Passionfruit & Mango Loose Tea

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Passionfruit & Mango Loose Tea

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Item No. MSTR315051
£7.00 - £12.50

Out of stock

Variations

  • Format:
    • Loose Tea Pouch, 100g
      £7.00
    • Loose Tea Caddy, 100g
      £12.50

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Code: MSTR315051

Additional Information

  • Description
    The succulent sweetness of ripe tropical fruits goes rather well with slightly smoky gunpowder green tea; think roasted fruit skewers on a Caribbean beach barbecue. We've blended the delicately rolled leaves of Chinese fired green tea with juicy mango, pineapple and seductive flavours of passionfruit, not forgetting an exotic confetti of orange petals.
  • Ingredients

    82% Green Tea, 5% Pineapple Pieces (pineapple, sugar, acidifier: citric acid), 5% Mango Pieces (mango, sugar, acidifier: citric acid), Flavouring, 2% Orange Petals, 2% Rose Petals

    Suitable for vegetarians and vegans.

  • Reviews
    Delicious
     
    By MikeC from London on 10/09/2018
    Picked up a sample of this tea at my local store - refreshing and perfect for the colder evenings.
    Great Fruity Tea
     
    By Daz from Norwich, UK on 10/13/2018
    A wonderful refreshing and perfect fruit tea.rnNice flavour, gorgeous smell.rnGreat to drink hot or cold.

TEA TYPE

Green Tea

TASTE PROFILE

Luscious tropical fruits

FOOD PAIRING

Drink with a tropical fruit salad for the ultimate summer treat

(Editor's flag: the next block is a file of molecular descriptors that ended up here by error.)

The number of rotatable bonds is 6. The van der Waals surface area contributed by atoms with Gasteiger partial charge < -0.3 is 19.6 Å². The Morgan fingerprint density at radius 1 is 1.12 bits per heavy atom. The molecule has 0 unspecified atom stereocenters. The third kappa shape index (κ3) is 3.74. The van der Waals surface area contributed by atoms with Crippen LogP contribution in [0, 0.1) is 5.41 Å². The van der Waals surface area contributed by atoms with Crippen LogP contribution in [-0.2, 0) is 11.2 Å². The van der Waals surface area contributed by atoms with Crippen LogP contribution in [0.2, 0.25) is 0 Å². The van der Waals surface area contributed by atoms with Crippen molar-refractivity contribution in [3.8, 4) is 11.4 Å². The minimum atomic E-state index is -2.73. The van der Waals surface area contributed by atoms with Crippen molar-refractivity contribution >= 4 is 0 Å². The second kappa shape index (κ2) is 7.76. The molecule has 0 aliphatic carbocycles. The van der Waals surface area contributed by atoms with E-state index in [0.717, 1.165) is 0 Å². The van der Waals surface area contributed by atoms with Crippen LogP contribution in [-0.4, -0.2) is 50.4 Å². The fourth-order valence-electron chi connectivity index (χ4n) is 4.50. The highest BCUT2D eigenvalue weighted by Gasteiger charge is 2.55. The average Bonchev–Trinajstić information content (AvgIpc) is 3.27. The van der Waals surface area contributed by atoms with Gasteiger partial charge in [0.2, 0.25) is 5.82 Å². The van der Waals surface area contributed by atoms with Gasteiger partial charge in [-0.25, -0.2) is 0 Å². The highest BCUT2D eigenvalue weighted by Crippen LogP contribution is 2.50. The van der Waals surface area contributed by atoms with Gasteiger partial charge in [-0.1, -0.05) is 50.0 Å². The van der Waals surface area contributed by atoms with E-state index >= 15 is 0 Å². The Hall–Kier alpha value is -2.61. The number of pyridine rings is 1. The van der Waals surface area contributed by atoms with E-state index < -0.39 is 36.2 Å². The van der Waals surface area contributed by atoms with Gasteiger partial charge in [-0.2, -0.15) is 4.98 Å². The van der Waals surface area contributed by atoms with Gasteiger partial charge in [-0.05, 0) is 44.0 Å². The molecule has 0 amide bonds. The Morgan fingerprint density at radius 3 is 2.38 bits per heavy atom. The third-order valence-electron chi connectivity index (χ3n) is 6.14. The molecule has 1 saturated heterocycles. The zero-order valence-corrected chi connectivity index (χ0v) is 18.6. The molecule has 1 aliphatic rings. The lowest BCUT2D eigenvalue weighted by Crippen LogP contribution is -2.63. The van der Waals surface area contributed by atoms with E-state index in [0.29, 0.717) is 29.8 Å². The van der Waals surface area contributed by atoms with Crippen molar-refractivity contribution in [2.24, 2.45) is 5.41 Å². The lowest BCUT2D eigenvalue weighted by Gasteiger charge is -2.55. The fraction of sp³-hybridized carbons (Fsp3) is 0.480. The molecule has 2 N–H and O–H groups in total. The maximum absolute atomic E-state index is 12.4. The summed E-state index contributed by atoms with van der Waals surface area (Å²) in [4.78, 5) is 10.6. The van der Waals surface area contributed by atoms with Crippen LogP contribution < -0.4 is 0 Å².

Numerology

NO.

39

The star of samba Carmen Miranda knew a thing or two about tropical fruits. She first wore her famous "fruit-hat" costume in 1939, so we thought we’d choose the number 39 for this tea…

Brew the Perfect cup

1 teaspoon (2g)

80 degrees / 200ml water

2-3 mins

Origin: China

The origins of tea lie in China: legend has it that it was discovered when a few leaves fell into the mythical emperor Shennong's cup of hot water. Today China produces thousands of different varieties ranging from black and green tea to more unusual teas, like puerh or yellow tea.

Green Tea

Green tea's fresh, verdant taste is down to its processing: the leaves are heated shortly after picking, stopping the oxidation process that would eventually turn them into black tea. Some of the best green teas are found in Japan and China, where the techniques of firing or steaming the leaves have been perfected over many centuries.